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Real vs Fake Katana: How to Tell if a Katana is Real?

Written By: Abigail Cambal
Published On: October 6, 2022
Edited by: Juliana Cummings

Many martial artists and collectors opt for katana replicas which are more affordable than the real samurai sword. However, be wary of several fake katanas floating around on the market that claim to be the real thing when they are not. Fakes and replicas are both not real, but the former is often passed off as genuine to deceive buyers while the latter replicates the look of the original for a fraction of the price.

For those starting a sword collection, we’ve compiled a guide to help you distinguish the difference between a real and fake katana and how to choose replica swords of good quality.

What Makes a Katana Sword Real?

The Japanese term nihonto is the word for Japanese sword and refers to blades made from tamahagane using traditional production methods. A real katana is hand forged by a licensed Japanese swordsmith and has an artistic value. To identify a fake katana, it is necessary to look at the unique features of a real katana.

Here are the factors that make a katana real:

Crafted by a Licensed Japanese Swordsmith

In Japan, swordsmiths have licenses and legally practice their craft both as a business and as a matter of cultural preservation. To become a qualified swordsmith, one must have 5 to 7 years of training. Katana swords not crafted by licensed swordsmiths are fakes and therefore confiscated and destroyed as they are considered mere weapons.

To maintain the quality of Japanese swords, the government only allows each swordsmith to produce a maximum of two long swords—either a katana or tachi—or three shorter blades like wakizashi or tanto per month. These swords have cultural and historical significance, must be registered, and require an ownership permit.

Made from Tamahagane Steel

image
( Source)

Real Japanese katana is traditionally made from tamahagane, a type of steel produced from the tatara smelter using satetsu—iron ore in sand form. Some swordsmiths operate their own tatara furnaces and produce their own tamahagane while others utilize readily available tamahagane despite its high cost. Fake katanas and replicas are often not made from tamahagane and traditional production methods.

In the past, some traditional swordsmiths also used steel produced in ways other than from the tatara. The oroshigane consisted of various bits of iron, steel, or cast iron re-smelted in the smith’s own forge. A swordsmith would control the carbon content and other factors for the oroshigane to achieve the quality needed for sword steel. Some katana swords mention oroshigane in the swordsmith’s signature or mei. However, the process and use of oroshigane declined.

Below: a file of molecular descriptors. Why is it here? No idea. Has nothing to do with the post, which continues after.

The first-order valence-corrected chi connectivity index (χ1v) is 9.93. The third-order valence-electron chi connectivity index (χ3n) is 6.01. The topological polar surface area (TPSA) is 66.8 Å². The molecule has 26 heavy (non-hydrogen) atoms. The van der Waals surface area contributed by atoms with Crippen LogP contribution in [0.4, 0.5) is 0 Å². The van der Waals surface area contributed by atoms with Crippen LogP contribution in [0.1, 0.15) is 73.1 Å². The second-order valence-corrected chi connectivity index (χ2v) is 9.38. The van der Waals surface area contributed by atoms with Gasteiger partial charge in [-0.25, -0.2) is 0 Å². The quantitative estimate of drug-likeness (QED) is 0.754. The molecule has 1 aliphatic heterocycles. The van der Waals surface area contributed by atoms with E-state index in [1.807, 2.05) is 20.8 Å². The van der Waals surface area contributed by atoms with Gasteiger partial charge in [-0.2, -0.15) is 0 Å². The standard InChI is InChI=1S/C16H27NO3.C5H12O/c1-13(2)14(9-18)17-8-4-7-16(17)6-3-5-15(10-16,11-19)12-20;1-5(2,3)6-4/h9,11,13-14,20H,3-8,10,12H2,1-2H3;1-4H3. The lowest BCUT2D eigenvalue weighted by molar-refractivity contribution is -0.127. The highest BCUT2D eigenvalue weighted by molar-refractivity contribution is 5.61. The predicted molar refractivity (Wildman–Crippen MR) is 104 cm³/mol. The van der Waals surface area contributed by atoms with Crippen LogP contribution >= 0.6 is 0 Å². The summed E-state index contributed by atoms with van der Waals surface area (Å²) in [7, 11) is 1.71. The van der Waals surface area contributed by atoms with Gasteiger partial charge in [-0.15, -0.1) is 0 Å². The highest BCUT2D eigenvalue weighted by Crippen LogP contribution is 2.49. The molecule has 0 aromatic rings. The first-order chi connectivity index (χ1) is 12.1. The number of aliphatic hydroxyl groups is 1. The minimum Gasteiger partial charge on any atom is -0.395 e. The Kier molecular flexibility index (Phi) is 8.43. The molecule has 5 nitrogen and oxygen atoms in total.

Artistic and Historical Value

Real katana has an artistic value as its blade features a genuine hamon or temperline pattern due to differential hardening. It also shows the jihada, the forging pattern visible on the blade surface as a result of repeatedly hammering out and folding the steel. Many fake katanas and replicas only have acid-etched hamon to increase their visual appeal.

Real katana swords also have historical importance. They may be forged by a famous swordsmith who distinguished himself. Some are great examples of a particular period in Japanese sword history and representative of a particular school or region in which they were produced.

Certificate of Authentication

image 1
( Source)

In Japan, real katanas have origami or official paperwork that states their value and quality, proving that they are authentic. Also known as the Society for Preservation of Japanese Art Swords, the Nihon Bijutsu Token Hozon Kyokai or NBTHK performs sword evaluations and appraisals.

They evaluate the Japanese swords and grant the blade a license as a registered art sword. Fake katanas and other non-licensed swords are confiscated while the owner may be charged with possession of an illegal weapon.

Real katana swords also have levels of cultural significance as a work of art. Katanas with Hozon papers are worthy of preservation, while those with Tokubetsu Hozon designation possess exceptional qualities. Those that come with Tokubetsu Juyo Token papers are particularly important swords.

How Much Does a Real Katana Sword Cost?

Real katana swords are art objects where their quality and value can be determined by experts. Generally, the value of the katana is influenced by the quality of craftsmanship, condition of the blade, and ranking of the swordsmith.

Made-to-order katana swords usually start around $7,500, depending on the swordsmith and other factors. Some antique katana swords range from $15,000 to $40,000. However, katanas forged by well-known master swordsmiths like Yoshindo Yoshihara are usually around $50,000 while a museum piece could range about $700,000.

Where to Buy Real Katana Swords?

For collectors who want to own a real katana hand forged by a licensed Japanese swordsmith, purchasing from Japan is the way to go. In Tokyo, Ginza Choshuya offers a fair price for outstanding Japanese swords. The AOI-ART could also be a good starting point for would-be collectors looking for a great deal.

Many reputable Japanese sword stores made their katana legal for export with the Japanese Agency of Cultural Affairs. Martial artists looking for a real katana for tameshigiri or test-cutting practice could opt for a modern or antique sword.

Real katana swords can also be bought online from reputable Japanese sword shops like Tozando, Nihonto, and Ginza Seikodo. The Tozando offers newly crafted and antique swords, including made-to-order katana hand forged by famous Japanese swordsmiths such as Gassan Sadatoshi, Akamatsu Taro Kanemitsu, and others.

Newly Crafted Katana vs. Antique Katana

In Japan, martial artists and sword collectors only opt for real katanas as fakes are illegal and confiscated by the government. Many prefer to use newly crafted katana swords in tameshigiri or test-cutting practice as using an antique sword could decrease its value.